Clinical data from the two groups of subjects were compared using unpaired Student's t-tests. Studies in myotubes were performed in pairs so that paired t-tests or Wilcoxon signed rank tests were applied, depending on the normality of the data. Basal and maximal insulin-stimulated glucose uptake and glycogen synthesis were assessed by two-way ANOVA with disease status (PCOS vs. control) and treatment status (with vs. without insulin) as factors. Simple linear regressions were used to calculate Pearson's correlation coefficient r. Data were log transformed when necessary to achieve homogeneity of variance. Data are reported as untransformed means ± SE with significance at P < 0.05.
By design, the two groups of subjects were matched for age and BMI (Table 1). There were significant elevations in total and biologically available testosterone levels as well as in glucose and insulin levels at baseline and 2 h post-75-g glucose load, consistent with the presence of insulin resistance, in women with PCOS. None of the subjects had T2DM. However, six women with PCOS fulfilled WHO criteria for IGT.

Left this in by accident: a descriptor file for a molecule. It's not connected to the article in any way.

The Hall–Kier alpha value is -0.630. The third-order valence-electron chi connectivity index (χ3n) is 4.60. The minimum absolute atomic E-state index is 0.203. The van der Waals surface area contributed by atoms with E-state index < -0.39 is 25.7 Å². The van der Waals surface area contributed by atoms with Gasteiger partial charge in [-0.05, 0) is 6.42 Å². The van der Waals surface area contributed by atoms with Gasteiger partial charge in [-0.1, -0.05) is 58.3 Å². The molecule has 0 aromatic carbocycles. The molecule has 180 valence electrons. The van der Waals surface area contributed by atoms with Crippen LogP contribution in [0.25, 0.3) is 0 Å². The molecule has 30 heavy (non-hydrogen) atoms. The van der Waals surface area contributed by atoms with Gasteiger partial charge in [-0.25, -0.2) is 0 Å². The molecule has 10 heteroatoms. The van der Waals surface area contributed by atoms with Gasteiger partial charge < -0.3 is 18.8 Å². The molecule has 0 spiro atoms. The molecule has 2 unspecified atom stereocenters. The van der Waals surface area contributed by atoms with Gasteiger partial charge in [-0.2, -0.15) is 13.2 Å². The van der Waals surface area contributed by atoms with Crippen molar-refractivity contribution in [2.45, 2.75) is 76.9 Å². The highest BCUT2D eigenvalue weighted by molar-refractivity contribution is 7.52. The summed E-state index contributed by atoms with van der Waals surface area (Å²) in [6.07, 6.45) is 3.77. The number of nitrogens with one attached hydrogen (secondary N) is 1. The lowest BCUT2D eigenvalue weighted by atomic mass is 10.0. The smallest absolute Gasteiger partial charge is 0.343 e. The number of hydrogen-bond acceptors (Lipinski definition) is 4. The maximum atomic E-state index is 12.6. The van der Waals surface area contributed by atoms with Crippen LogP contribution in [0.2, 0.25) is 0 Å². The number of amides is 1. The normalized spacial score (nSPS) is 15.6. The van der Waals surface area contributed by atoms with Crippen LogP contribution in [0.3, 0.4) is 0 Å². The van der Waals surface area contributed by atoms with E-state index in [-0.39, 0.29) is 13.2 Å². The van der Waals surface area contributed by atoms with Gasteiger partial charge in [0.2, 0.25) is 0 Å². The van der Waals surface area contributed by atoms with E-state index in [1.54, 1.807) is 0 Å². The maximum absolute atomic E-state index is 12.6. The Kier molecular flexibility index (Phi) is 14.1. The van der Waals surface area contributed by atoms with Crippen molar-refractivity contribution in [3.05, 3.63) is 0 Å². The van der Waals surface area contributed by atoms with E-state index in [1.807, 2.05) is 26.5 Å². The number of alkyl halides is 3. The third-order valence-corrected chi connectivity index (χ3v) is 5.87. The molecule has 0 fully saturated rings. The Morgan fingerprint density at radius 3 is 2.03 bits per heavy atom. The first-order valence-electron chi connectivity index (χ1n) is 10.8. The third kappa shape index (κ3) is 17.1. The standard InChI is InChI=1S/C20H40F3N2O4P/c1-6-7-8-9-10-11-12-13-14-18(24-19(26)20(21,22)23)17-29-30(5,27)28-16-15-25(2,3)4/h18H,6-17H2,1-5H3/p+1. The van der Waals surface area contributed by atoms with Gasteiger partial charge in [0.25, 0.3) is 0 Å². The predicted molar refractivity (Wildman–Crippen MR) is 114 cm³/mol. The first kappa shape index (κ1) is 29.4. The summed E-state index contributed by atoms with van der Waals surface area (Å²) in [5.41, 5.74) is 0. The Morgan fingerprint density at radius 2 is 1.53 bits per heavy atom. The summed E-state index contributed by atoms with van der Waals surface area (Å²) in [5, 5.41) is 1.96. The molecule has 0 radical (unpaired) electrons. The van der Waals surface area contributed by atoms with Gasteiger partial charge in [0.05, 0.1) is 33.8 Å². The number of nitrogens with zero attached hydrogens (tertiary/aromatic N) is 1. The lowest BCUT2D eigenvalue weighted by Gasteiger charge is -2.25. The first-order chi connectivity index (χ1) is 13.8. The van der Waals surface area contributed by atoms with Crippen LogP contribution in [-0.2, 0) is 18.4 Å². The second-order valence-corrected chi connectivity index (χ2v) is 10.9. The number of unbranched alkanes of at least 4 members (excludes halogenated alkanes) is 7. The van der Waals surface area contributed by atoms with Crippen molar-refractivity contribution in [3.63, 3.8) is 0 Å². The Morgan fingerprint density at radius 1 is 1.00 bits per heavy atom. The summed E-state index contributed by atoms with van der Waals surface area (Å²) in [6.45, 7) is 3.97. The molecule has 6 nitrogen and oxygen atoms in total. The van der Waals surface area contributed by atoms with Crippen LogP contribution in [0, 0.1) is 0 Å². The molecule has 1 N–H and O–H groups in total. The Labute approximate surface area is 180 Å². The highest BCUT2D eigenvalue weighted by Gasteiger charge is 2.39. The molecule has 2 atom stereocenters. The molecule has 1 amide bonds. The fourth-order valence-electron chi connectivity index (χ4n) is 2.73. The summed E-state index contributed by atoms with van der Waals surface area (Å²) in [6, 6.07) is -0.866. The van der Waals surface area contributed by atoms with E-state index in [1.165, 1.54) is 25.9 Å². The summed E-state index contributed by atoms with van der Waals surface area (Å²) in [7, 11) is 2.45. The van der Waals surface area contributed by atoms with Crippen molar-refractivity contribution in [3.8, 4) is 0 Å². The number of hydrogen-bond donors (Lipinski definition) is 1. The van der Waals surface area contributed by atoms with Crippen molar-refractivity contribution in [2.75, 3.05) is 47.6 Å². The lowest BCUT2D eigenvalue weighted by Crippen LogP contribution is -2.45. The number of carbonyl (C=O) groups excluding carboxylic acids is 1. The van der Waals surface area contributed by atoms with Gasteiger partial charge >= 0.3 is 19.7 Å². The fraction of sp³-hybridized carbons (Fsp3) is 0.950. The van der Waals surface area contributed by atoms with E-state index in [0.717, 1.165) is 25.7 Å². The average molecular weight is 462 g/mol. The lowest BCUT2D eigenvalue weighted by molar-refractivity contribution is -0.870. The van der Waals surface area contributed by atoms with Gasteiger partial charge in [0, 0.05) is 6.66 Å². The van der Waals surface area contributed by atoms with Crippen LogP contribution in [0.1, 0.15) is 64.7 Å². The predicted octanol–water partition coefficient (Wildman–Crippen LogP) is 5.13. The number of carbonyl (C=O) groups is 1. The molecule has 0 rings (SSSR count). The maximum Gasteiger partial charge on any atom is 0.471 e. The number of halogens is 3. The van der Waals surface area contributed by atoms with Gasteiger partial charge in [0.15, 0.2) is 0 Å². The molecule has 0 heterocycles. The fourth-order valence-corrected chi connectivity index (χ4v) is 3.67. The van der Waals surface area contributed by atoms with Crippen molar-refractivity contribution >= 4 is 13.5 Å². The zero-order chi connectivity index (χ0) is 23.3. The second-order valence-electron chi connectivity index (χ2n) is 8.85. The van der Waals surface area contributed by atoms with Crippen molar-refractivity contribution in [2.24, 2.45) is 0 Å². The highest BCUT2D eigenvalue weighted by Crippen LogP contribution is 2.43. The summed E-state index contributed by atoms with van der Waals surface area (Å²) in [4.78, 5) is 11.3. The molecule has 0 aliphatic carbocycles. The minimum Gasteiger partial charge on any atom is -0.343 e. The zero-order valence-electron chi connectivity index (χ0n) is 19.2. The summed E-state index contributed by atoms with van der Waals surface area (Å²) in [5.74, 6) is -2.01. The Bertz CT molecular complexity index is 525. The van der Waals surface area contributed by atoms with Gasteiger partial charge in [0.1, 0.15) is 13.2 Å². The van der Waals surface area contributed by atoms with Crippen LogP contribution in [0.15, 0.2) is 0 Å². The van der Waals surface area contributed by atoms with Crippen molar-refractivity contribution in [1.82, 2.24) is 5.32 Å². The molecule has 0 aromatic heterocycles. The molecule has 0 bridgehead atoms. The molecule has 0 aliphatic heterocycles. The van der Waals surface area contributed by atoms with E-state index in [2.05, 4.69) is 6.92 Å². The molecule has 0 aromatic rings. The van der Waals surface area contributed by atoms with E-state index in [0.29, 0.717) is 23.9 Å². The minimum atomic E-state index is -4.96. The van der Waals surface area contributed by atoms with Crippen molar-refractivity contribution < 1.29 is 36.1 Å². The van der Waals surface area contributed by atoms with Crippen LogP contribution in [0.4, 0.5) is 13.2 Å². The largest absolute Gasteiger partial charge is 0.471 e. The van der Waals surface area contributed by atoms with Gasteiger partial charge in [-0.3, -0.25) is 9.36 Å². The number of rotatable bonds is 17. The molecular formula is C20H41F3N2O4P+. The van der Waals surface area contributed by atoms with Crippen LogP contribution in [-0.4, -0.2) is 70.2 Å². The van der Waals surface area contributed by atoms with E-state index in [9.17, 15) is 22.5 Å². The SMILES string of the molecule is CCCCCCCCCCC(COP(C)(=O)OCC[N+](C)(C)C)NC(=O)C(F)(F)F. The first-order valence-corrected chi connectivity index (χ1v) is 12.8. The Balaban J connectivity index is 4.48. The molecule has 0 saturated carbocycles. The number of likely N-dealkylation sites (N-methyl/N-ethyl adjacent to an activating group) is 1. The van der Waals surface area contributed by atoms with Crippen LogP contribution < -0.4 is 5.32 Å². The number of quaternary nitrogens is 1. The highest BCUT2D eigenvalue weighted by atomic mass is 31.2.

Assessment of myotube growth and differentiation.
Population doubling times did not differ [1.9 ± 0.2 PCOS vs. 1.9 ± 0.2 control, days/doubling, n = 5/group, P = not significant (NS)] in the two groups of myoblasts. After 4 days in fusion medium, consistently greater than 85% of nuclei were within multinucleated cells (i.e., myotubes) from both groups of muscle cells. However, CK activity was significantly higher in myotubes from women with PCOS (3,077 ± 520 PCOS vs. 1,030 ± 125 control, Sigma units·ml−1·mg protein−1, n = 10/group, P < 0.01). Additionally, the abundance of MHC was significantly increased in myotubes from women with PCOS (103 ± 14 PCOS vs. 34 ± 9 control, n = 6/group, P < 0.05). These findings suggested a greater degree of differentiation in myotubes from women with PCOS.
Glucose transport and glycogen synthesis.